Remembrance Day always has a personal significance since my father was a veteran of World War II. Like so many, he seemed reluctant to tell many stories of his time overseas. One can only imagine the memories that would exist.
We grew up with the annual ritual of the Poppy campaign, which my Dad looked after in our community. There were some jaunts to the Royal Canadian Legion in Hillsborough, about a half hour from home.
One rather tangible record of some things that were brought to our attention was a cache of almost 500 letters sent to my mother during the years Dad was away. I received these after my Mother's death and read through all of them. They were all numbered so the proper sequence has been retained.
I think I was most surprised at the literacy of these letters, as my Dad gave very little indication of that part of his being. This is one of the most poignant excerpts....
" June 10, 1942
....... it must be great there now in the mornings about the time you go to school. I can just see the spider's webs and dew shining in the early morning sun, and the bobolinks would be nearby bursting....and the gardens would be just showing lines along the rows where the seeds are just coming through the ground. The hard working beans with their bent back. Did you ever take notice of seeds coming up? Well there is a lot of fun looking at the different ones as they start though the ground. You will have to look twice to see the skinny onion, and the squash jumps right out of the ground at you. Hey, what am I getting down on this paper anyway, asking a farmer's daughter if she was ever in a garden, and only a dozen years ago i hardly knew a carrot from grass. You will have to blame it on this pen...as I told you before, at times I have no control over it. So maybe I had better put it in my pocket for awhile......"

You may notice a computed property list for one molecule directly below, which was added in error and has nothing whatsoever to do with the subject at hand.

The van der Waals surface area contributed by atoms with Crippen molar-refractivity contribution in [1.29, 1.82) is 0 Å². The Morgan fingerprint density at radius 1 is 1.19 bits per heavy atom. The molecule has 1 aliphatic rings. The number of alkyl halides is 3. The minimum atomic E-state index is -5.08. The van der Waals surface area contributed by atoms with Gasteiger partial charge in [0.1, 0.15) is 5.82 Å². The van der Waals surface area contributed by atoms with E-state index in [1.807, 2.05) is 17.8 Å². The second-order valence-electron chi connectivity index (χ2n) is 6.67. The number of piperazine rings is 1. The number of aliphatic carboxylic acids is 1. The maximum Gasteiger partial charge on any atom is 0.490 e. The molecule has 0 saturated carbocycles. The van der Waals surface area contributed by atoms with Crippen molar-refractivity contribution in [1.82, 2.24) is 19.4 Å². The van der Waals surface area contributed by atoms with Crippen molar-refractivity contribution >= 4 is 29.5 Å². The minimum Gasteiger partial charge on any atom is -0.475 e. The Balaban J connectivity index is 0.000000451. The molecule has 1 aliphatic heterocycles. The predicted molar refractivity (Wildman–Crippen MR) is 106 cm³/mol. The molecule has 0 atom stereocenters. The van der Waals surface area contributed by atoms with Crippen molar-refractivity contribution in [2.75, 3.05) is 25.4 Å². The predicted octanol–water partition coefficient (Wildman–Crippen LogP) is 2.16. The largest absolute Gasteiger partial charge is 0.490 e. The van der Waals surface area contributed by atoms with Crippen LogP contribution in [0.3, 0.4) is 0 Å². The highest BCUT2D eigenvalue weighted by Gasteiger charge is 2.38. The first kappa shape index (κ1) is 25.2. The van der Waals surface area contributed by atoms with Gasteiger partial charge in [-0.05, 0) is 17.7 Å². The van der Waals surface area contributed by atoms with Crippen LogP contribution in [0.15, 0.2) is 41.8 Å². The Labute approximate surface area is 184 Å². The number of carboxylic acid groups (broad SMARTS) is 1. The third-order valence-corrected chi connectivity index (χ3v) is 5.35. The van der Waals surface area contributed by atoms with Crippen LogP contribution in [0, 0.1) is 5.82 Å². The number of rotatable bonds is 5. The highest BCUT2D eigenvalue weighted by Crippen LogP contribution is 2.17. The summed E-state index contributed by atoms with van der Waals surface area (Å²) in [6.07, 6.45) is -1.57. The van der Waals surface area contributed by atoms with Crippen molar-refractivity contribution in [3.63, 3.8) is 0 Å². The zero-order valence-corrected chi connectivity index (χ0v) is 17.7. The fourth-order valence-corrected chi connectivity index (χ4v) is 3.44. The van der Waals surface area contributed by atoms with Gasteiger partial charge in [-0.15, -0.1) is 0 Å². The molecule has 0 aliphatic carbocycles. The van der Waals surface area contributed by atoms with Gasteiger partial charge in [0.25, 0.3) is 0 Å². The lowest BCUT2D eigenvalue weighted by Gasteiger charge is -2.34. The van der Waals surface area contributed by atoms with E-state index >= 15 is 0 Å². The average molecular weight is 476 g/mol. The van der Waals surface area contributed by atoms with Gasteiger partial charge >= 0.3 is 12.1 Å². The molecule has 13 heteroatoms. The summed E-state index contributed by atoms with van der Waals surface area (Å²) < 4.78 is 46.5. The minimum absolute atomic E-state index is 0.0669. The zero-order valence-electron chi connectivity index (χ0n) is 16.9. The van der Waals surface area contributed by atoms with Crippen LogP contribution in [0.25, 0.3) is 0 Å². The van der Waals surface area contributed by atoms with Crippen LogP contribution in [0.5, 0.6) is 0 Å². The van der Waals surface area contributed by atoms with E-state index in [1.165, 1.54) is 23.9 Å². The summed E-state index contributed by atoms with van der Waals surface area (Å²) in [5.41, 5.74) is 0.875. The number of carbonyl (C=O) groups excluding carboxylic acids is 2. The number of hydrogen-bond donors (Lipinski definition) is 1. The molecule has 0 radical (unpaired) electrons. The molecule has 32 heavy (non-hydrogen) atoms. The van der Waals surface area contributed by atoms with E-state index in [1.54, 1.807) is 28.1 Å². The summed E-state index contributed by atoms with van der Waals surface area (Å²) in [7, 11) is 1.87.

These were in no way a record of war, but rather a journal of the day to day, or week to week activities of life in the Army.
All soldiers knew they couldn't give much information of actual military activities since they would be censored out.
Dad had a bit of code that as Mother received letters let her know where he had been in recent history. The mundane tasks of staying alive and reasonably comfortable make up much of the focus.
The other main theme was one of extreme homesickness. Dad missed home and family very much. My older sister was only a baby when he left for England. The highlight of any day or week would be the arrival of letters and the precious parcels that brought a bit of home to the boys.
There also seemed to be a continual need to obtain a supply of cigarettes, a commodity that was in a constant state of flux...too many borrowed, too few arriving!
My Father was joined by three of his brothers overseas and remarkably all returned home in reasonably good shape. Such was not the case for many .
Watching the history of the Silver Cross Medal today brought home that fact.
Remembrances now cover many generations both past and present.